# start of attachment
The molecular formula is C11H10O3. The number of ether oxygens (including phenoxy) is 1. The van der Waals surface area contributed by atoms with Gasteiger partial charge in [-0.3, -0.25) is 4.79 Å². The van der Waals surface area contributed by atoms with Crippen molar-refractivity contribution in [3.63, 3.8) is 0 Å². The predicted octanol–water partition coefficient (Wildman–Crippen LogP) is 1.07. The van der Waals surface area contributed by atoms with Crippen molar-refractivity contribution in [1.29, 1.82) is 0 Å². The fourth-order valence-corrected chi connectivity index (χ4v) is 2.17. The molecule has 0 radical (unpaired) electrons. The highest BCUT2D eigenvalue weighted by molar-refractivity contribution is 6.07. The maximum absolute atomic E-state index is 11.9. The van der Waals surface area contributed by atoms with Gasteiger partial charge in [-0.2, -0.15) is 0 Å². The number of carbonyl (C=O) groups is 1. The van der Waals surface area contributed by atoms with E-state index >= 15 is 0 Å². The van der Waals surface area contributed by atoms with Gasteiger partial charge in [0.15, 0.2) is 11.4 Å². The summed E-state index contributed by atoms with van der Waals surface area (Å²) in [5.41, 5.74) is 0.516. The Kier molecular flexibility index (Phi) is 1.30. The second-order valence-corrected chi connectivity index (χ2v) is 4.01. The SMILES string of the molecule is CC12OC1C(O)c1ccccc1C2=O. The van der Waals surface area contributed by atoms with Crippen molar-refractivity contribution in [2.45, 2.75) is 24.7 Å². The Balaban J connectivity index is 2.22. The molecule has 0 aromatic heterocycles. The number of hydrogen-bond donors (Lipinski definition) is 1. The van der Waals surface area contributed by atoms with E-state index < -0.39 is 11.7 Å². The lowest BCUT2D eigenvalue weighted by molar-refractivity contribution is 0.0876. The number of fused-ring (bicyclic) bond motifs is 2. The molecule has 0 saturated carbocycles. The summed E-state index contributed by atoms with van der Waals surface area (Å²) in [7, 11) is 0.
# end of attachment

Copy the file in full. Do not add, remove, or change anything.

The molecular formula is C11H10O3. The number of ether oxygens (including phenoxy) is 1. The van der Waals surface area contributed by atoms with Gasteiger partial charge in [-0.3, -0.25) is 4.79 Å². The van der Waals surface area contributed by atoms with Crippen molar-refractivity contribution in [3.63, 3.8) is 0 Å². The predicted octanol–water partition coefficient (Wildman–Crippen LogP) is 1.07. The van der Waals surface area contributed by atoms with Crippen molar-refractivity contribution in [1.29, 1.82) is 0 Å². The fourth-order valence-corrected chi connectivity index (χ4v) is 2.17. The molecule has 0 radical (unpaired) electrons. The highest BCUT2D eigenvalue weighted by molar-refractivity contribution is 6.07. The maximum absolute atomic E-state index is 11.9. The van der Waals surface area contributed by atoms with Gasteiger partial charge in [-0.2, -0.15) is 0 Å². The number of carbonyl (C=O) groups is 1. The van der Waals surface area contributed by atoms with E-state index >= 15 is 0 Å². The van der Waals surface area contributed by atoms with Gasteiger partial charge in [0.15, 0.2) is 11.4 Å². The summed E-state index contributed by atoms with van der Waals surface area (Å²) in [5.41, 5.74) is 0.516. The Kier molecular flexibility index (Phi) is 1.30. The second-order valence-corrected chi connectivity index (χ2v) is 4.01. The SMILES string of the molecule is CC12OC1C(O)c1ccccc1C2=O. The van der Waals surface area contributed by atoms with Crippen molar-refractivity contribution in [2.45, 2.75) is 24.7 Å². The Balaban J connectivity index is 2.22. The molecule has 0 aromatic heterocycles. The number of hydrogen-bond donors (Lipinski definition) is 1. The van der Waals surface area contributed by atoms with E-state index < -0.39 is 11.7 Å². The lowest BCUT2D eigenvalue weighted by molar-refractivity contribution is 0.0876. The number of fused-ring (bicyclic) bond motifs is 2. The molecule has 0 saturated carbocycles. The summed E-state index contributed by atoms with van der Waals surface area (Å²) in [7, 11) is 0.